Yes a little detour in this remote part of Ireland is always exciting to say the least, I knew that I was going to do it, I knew that I was going to take photos and I also knew that it was going to be a lovely break. So after my appointment in Bantry I drove into a little side lane off the N71 and followed it down to the rocky seashore. Magnificent views of Bantry bay with the Caha mountains in the distance greeted me. I strolled along the path leading beside the air-strip, quite a few people and dogs were walking there and one man had his fishing rod out into the sea. The rocks were colourful. The air smelled of seaweed and was very fresh. Somewhere far away I could hear a blackbird singing, one of my favourite birdsongs. When I walked back to my car this last view surprised me, I thought that I could easily have been in Canada probably because of the lovely pine trees. Peaceful and at the same time invigorating, this little diversion to my day gave me plenty, I realised all of a sudden that I had been doing an exercise that my recently bought book on photography in nature advised me. That is, spending 10 minutes in nature, breathing deeply, really observing nature, taking note of what you see, hear, smell and how that makes you feel, how that affects the photos, and all that even while I often spend much longer in nature, but then I probably don’t always take it in so intensely.
On my walk today I noticed an old rusty barn in the middle of a large field. It looked interesting and colourful in the landscape. The long valley in which Skibbereen town lies and where the river Ilen flows through on its way to the sea at Baltimore was this morning filled with sunshine, a beautiful early spring day. I was thinking that this barn would have had great use in the olden days, or maybe it is used still. It has its own beauty. I wonder at its story.
Signs of spring are also upon us, the buds of trees are to be seen all around. I think that it is a little early in the year to talk about real spring as it can still get very cold in February and March, but this winter has been mild and we have not seen the usual stormy and very wet weather. That the daffodils are open is normal for this time of year though.
A nice short walk and yet so much to be seen even at this time of year, a real pleasure showing that things do not have to be perfect for us to enjoy them and that older building can have a beauty all of their own.
I feel that the old barn does make this landscape beautiful even in all its imperfection. Its colours blend perfectly into its surroundings. Along a modern highway it connects us with the past and with the people that were working the land, and maybe still are. I am particularly interested in the older buildings around town and around the area, always wondering about their story and the story of the people that lived and worked and built those buildings.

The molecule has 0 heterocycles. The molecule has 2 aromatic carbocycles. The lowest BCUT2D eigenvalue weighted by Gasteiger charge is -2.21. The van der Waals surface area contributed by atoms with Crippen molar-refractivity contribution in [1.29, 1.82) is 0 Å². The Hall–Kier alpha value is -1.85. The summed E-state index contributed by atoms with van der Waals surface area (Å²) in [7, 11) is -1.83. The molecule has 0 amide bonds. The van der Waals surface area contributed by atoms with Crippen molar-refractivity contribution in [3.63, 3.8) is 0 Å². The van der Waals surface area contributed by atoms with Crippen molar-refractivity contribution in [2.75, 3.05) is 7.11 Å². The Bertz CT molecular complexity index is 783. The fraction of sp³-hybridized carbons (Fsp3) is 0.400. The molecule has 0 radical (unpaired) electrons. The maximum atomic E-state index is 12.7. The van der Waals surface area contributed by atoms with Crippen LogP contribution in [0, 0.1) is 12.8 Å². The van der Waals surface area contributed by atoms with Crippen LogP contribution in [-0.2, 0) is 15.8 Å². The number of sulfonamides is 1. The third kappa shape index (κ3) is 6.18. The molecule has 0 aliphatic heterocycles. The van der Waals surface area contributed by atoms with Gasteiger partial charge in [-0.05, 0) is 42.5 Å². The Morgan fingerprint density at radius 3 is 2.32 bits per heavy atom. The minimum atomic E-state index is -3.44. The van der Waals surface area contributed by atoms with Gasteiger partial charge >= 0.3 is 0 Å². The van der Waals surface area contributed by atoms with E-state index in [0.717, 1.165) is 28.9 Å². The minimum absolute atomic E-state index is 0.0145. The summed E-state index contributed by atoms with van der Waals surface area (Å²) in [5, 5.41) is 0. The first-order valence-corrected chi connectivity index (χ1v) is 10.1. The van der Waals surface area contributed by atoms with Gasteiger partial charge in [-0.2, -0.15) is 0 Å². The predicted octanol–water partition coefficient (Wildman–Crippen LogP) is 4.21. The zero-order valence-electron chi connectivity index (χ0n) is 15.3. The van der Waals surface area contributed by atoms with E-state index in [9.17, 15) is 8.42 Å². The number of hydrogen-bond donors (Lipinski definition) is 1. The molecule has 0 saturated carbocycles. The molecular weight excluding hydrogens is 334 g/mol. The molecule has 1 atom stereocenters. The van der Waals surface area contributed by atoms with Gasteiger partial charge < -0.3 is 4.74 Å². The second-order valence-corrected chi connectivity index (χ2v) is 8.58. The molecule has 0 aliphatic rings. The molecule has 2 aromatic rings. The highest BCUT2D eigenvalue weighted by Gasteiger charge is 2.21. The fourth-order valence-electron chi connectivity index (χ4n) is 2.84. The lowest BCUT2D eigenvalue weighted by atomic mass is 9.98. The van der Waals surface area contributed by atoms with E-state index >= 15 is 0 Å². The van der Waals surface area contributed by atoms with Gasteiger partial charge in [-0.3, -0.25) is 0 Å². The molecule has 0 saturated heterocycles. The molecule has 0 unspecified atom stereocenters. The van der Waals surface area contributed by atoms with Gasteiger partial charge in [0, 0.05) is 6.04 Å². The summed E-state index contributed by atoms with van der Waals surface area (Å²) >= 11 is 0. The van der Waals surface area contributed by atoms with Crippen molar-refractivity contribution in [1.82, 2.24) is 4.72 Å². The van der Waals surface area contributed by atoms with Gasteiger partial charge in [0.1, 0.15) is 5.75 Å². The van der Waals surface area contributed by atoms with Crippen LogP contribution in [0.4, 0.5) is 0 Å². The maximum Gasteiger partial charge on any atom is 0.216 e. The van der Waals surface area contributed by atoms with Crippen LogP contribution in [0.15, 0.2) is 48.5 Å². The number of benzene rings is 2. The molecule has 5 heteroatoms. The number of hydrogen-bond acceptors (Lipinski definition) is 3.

While preparing this post I came across a quote by Diana Athill which spoke to me so strongly, I know that what she is saying has been true for me and so I never take anything special that I see for granted. I have a large collection of these hidden gems in my mind that I can access anytime I want and I do and I find it very beneficial.
Here the quote: “Looking at things is never time wasted. If your children want to stand and stare, let them. When I was marvelling at the beauty of a painting or enjoying a great view it did not occur to me that the experience, however intense, would be of value many years later. But there it has remained, tucked away in hidden bits of my mind and now it comes, shouldering aside even the most passionate love affairs”. Diana Athill
Early one morning about a week ago there had been a night frost. Everything in the garden looked sugar-coated until the first rays of the sun touched the plants. I took my chance to go out and enjoy all the beauty while shooting some pictures to share here, an enjoyable activity first thing in the day ! We have had a few small roses flowering since summer, this bush was a potted plant we received as a gift and I eventually transplanted it into the garden. It is doing very well. The young camellia bush does not seem to have large buds yet, but then it is only January. It only gave us one flower last year so I am hoping that in another few weeks we will get a nice display.
Iced grass blades, and a look down the garden
Somewhere in the back of the garden I discovered this beautiful summer flower, still in full bloom and beautifully covered in crystals.